Title 3 of the JOBS Act opened up access to investing in new businesses to small investors. Many younger investors may not meet the threshold of qualifying as an accredited investor but they have the technological education and knowledge to determine if a business has potential or not.
For the purposes of this discussion regarding equity crowd funding the new regulations for small investors are covered on Regulation A of the act. This excerpt from Wikipedia helps to explain RE A and Reg CF;
“Regulation A offerings places limits on the value of securities issuer may offer and individuals can invest through crowdfunding intermediaries. An issuer may sell up to $1,000,000 of its securities per 12 months, and, depending upon their net worth and income, investors will be permitted to invest up to $100,000 in crowdfunding issues per 12 months. An independent financial statement review by a CPA firm is required for raises $100,000–500,000 and an independent financial statement audit by a CPA firm is required for raises over $500,000.
Regulation CF offerings would prescribe rules governing the offer and sale of securities under new Section 4(a)(6) of the Securities Act of 1933. Individual investments in a 12-month period are limited to the greater of $2,000 or 5 percent of annual income or net worth, if annual income or net worth of the investor is less than $100,000; and 10% of annual income or net worth (not to exceed an amount sold of $100,000), if both annual income and net worth of the investor is $100,000 or more (these amounts are to be adjusted for inflation at least every five years); and transactions must be conducted through an intermediary that either is registered as a broker or is registered as a new type of entity called a “funding portal.”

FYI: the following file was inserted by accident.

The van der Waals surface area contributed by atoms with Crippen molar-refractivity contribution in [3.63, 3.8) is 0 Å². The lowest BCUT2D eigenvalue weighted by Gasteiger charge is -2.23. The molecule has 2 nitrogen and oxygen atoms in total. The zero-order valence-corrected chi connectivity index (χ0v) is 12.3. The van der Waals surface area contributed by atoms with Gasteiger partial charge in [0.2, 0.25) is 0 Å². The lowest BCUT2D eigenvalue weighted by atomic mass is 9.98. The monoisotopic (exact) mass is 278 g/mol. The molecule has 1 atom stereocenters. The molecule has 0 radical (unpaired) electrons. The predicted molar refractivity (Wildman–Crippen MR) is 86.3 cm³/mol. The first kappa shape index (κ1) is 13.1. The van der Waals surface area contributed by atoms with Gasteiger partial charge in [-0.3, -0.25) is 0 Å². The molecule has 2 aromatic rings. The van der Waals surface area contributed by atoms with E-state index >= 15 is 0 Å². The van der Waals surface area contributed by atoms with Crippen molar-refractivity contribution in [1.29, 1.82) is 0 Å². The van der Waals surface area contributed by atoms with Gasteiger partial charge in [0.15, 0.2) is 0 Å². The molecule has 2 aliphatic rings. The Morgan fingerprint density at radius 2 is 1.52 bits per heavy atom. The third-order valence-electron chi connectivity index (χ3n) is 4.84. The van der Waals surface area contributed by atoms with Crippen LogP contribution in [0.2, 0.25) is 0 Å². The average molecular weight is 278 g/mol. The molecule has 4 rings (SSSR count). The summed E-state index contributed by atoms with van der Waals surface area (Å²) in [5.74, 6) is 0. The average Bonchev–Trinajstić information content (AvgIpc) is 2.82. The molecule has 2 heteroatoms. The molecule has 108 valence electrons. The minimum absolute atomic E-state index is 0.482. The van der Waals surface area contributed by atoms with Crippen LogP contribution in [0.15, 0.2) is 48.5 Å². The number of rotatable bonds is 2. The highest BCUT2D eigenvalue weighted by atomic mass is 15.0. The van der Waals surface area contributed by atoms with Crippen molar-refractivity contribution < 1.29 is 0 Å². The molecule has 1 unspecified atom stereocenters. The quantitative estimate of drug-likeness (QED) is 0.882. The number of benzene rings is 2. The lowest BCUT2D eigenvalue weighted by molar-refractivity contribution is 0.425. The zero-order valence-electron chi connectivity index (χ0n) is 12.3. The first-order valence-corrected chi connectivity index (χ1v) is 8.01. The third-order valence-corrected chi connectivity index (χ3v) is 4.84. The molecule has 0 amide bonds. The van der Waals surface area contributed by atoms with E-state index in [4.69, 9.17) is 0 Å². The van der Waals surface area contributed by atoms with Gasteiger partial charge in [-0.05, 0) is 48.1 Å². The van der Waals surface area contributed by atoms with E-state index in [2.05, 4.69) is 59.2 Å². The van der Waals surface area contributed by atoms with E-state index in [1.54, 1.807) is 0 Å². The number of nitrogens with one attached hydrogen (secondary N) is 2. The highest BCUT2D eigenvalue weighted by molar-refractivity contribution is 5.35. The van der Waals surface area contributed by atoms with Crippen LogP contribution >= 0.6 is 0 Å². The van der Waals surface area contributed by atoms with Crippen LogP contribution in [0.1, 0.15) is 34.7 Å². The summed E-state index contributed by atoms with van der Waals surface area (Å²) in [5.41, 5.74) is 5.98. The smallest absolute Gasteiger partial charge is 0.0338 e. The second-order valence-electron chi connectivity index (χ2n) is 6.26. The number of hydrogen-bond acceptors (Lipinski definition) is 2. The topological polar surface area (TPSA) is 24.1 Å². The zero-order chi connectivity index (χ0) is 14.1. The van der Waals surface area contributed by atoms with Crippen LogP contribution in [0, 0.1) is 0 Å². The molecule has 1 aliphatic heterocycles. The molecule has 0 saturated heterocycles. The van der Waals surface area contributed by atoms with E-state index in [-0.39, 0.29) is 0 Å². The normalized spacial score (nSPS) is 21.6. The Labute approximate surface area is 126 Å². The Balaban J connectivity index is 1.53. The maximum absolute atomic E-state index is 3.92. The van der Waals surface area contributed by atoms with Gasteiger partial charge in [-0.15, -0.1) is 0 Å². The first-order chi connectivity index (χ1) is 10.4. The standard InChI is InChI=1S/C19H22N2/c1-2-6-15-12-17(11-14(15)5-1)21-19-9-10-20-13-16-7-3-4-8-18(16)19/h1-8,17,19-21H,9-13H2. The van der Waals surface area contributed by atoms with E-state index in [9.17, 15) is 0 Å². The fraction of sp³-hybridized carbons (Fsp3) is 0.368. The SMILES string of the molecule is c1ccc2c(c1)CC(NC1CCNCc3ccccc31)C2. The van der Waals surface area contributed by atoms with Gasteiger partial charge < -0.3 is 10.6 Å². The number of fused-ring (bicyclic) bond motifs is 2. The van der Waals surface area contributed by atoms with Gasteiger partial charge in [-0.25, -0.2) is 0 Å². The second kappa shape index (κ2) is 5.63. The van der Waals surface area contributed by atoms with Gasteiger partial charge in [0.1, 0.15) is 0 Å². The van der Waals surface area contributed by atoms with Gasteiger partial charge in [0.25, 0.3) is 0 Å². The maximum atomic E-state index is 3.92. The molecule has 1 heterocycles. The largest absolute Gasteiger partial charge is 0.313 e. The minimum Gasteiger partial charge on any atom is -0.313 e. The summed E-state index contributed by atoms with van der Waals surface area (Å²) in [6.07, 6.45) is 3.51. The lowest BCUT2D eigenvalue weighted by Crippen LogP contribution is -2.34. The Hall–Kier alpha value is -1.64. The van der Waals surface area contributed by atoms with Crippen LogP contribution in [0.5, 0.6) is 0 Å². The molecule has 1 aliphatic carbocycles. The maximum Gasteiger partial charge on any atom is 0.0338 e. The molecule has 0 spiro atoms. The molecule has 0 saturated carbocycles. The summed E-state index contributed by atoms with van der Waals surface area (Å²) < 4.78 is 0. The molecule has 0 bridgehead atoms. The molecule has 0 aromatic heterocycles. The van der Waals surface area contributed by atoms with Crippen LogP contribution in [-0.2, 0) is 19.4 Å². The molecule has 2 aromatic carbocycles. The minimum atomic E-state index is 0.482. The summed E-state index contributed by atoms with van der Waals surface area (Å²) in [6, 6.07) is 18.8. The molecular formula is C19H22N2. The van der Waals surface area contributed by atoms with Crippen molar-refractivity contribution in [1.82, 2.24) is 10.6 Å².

This is quite a bit of legal jargon but the gist is that these equity crowd funding offerings must be done on an approved crowdfunding platform and are limited in the amount of money that can be raised. The equity crowd funding platforms that I use and am familiar with do an excellent job of explaining the offerings and who may and may not invest in each one.
Equity Crowd Funding: The Basics
Now that we understand the basics of what equity crowdfunding is and why it came about it is time to explain how to actually invest in these startups. As mentioned above small investors (non-accredited) must access these deals via an approved crowdfunding platform. There are many and I have listed the ones that I have either used or that I frequently browse.
Next Seed https://www.nextseed.com/